I have learned that either you are a game player, or you hate playing board games. I am on the side of loving to playing games. It fits the competitive side in me. My daughter-in-law is also a competitive game player. We have fun playing games, but you can see she and I rising to the challenge of competition with the rest of our less competitive game playing family. We get our competitive hats on to try to win while still having fun with everyone. My husband doesn’t like playing games because he doesn’t like the feeling of competition. I am okay with that. I have watched my grandchildren work hard to learn the concept of a game, and start applying strategy.
The first time I taught Jack, my grandson, to play Mexican Train Dominoes, I thought we would have to hold back a bit since he was only six. He caught on quickly how to organize his tiles and use them strategically. He beat our socks off that day. He is almost 17 years old now, and I know his strategic brain will get him far in life.
The latest game we have played is Qwirkle. It is kind of a combination of Scrabble and Dominoes, but uses colors and shapes. Any age can play, but once one learns there is a real strategy to the game, they can blow you away at any age.
I still love playing games with kids and adults. We laugh a lot while we play. We moan and groan at our losing moves, and get haughty on our sneaky moves, and we celebrate whoever wins the game. It has brought me together with my cousins, my sisters, my kids, and my grandkids. I think playing games helps children learn sportsmanship by learning how to win and lose graciously. It teaches them strategic thinking. It connects them with others, especially in this time of electronics. It definitely connects me with my children and grandchildren.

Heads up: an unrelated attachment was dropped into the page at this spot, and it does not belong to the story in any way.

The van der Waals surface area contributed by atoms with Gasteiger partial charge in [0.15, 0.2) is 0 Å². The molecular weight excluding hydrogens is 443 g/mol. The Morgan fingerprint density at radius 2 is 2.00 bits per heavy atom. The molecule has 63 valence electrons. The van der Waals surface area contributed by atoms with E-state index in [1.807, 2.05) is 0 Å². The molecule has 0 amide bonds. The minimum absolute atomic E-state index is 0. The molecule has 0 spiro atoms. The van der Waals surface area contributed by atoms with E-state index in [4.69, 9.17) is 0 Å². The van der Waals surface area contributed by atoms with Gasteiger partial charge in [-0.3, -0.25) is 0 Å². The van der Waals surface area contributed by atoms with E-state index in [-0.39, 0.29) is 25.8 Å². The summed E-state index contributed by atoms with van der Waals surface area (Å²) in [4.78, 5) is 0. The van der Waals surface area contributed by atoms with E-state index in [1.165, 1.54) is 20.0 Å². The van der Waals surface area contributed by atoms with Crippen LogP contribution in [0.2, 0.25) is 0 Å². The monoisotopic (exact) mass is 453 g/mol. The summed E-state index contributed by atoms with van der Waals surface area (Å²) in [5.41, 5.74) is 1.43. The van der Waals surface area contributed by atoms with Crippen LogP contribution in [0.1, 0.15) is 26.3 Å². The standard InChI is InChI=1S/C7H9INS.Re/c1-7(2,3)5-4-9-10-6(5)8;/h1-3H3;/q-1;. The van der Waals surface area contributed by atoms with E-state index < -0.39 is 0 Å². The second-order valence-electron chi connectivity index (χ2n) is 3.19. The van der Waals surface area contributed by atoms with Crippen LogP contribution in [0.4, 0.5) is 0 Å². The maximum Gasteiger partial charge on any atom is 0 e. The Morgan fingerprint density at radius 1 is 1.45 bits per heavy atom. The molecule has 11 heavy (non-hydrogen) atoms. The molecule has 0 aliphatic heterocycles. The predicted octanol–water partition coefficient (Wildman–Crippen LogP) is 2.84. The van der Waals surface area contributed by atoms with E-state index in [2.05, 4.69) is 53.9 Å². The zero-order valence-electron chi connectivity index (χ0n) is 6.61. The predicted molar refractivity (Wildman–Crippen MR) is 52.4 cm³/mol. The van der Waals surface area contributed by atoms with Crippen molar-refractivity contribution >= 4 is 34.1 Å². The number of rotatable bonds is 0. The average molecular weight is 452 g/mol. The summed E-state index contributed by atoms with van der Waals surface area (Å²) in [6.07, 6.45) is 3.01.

These are just some of the games I have enjoyed over the years. There are many more that keep popping into my head. Don’t need to bring them up. I just want to jog your memory or your life playing games. What were some of your favorite games? Do you still play them? With whom do you play them?
I liked Sorry. People got tired of me wanting to play Sorry an have the green pieces.
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I bought a new Sorry game a couple years ago. The rules were changed and there were only three tokens for each color. Who goes around fixing what is not broken? So disappointing.
Loved playing board games with friends and family. Summer vacation was time at Crystal Lake, Michigan with no TV. Lots of jigsaw puzzles and board games. Took my mom, niece and nephew to Crysyal Lake and we played games most nights. Still love playing games. New rule…cell phones not allowed within reach.